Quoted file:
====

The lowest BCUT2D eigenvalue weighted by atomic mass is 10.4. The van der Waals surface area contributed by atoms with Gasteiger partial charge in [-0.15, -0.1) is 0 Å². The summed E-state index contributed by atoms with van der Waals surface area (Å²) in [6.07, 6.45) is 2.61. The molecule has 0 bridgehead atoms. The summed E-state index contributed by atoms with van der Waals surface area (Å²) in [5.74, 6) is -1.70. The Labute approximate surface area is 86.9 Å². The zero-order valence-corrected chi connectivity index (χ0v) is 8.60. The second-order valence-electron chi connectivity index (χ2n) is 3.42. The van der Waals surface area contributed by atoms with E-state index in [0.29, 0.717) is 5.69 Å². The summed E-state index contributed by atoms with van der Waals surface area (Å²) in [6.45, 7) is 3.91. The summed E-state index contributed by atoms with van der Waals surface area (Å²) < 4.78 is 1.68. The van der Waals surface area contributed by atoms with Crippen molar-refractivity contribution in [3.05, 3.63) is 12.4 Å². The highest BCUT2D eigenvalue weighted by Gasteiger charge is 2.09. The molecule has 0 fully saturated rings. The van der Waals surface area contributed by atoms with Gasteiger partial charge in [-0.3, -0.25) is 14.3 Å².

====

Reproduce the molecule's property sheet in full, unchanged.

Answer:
The lowest BCUT2D eigenvalue weighted by atomic mass is 10.4. The van der Waals surface area contributed by atoms with Gasteiger partial charge in [-0.15, -0.1) is 0 Å². The summed E-state index contributed by atoms with van der Waals surface area (Å²) in [6.07, 6.45) is 2.61. The molecule has 0 bridgehead atoms. The summed E-state index contributed by atoms with van der Waals surface area (Å²) in [5.74, 6) is -1.70. The Labute approximate surface area is 86.9 Å². The zero-order valence-corrected chi connectivity index (χ0v) is 8.60. The second-order valence-electron chi connectivity index (χ2n) is 3.42. The van der Waals surface area contributed by atoms with E-state index in [0.29, 0.717) is 5.69 Å². The summed E-state index contributed by atoms with van der Waals surface area (Å²) in [6.45, 7) is 3.91. The summed E-state index contributed by atoms with van der Waals surface area (Å²) < 4.78 is 1.68. The van der Waals surface area contributed by atoms with Crippen molar-refractivity contribution in [3.05, 3.63) is 12.4 Å². The highest BCUT2D eigenvalue weighted by Gasteiger charge is 2.09. The molecule has 0 fully saturated rings. The van der Waals surface area contributed by atoms with Gasteiger partial charge in [-0.3, -0.25) is 14.3 Å².